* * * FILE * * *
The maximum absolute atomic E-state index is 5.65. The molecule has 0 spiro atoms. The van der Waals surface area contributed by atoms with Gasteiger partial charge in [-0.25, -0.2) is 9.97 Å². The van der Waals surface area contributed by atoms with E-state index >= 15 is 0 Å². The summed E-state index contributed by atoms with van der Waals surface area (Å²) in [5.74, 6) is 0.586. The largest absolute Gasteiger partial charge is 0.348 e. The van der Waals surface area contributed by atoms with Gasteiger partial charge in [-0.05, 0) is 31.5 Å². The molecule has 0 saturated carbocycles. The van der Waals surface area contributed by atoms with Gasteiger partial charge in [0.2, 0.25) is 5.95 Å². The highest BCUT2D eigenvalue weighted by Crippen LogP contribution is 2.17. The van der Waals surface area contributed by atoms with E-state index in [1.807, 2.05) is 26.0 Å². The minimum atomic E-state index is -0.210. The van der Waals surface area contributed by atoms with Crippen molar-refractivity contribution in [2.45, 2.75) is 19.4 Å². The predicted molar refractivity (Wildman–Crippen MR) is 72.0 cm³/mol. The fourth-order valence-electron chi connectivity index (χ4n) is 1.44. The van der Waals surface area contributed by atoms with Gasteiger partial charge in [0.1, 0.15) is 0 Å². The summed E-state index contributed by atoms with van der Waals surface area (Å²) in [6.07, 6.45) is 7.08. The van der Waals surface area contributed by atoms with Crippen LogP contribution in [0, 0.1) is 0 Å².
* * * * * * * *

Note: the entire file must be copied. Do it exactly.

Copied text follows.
The maximum absolute atomic E-state index is 5.65. The molecule has 0 spiro atoms. The van der Waals surface area contributed by atoms with Gasteiger partial charge in [-0.25, -0.2) is 9.97 Å². The van der Waals surface area contributed by atoms with E-state index >= 15 is 0 Å². The summed E-state index contributed by atoms with van der Waals surface area (Å²) in [5.74, 6) is 0.586. The largest absolute Gasteiger partial charge is 0.348 e. The van der Waals surface area contributed by atoms with Gasteiger partial charge in [-0.05, 0) is 31.5 Å². The molecule has 0 saturated carbocycles. The van der Waals surface area contributed by atoms with Gasteiger partial charge in [0.2, 0.25) is 5.95 Å². The highest BCUT2D eigenvalue weighted by Crippen LogP contribution is 2.17. The van der Waals surface area contributed by atoms with E-state index in [1.807, 2.05) is 26.0 Å². The minimum atomic E-state index is -0.210. The van der Waals surface area contributed by atoms with Crippen molar-refractivity contribution in [2.45, 2.75) is 19.4 Å². The predicted molar refractivity (Wildman–Crippen MR) is 72.0 cm³/mol. The fourth-order valence-electron chi connectivity index (χ4n) is 1.44. The van der Waals surface area contributed by atoms with Gasteiger partial charge in [0.1, 0.15) is 0 Å². The summed E-state index contributed by atoms with van der Waals surface area (Å²) in [6.07, 6.45) is 7.08. The van der Waals surface area contributed by atoms with Crippen LogP contribution in [0, 0.1) is 0 Å².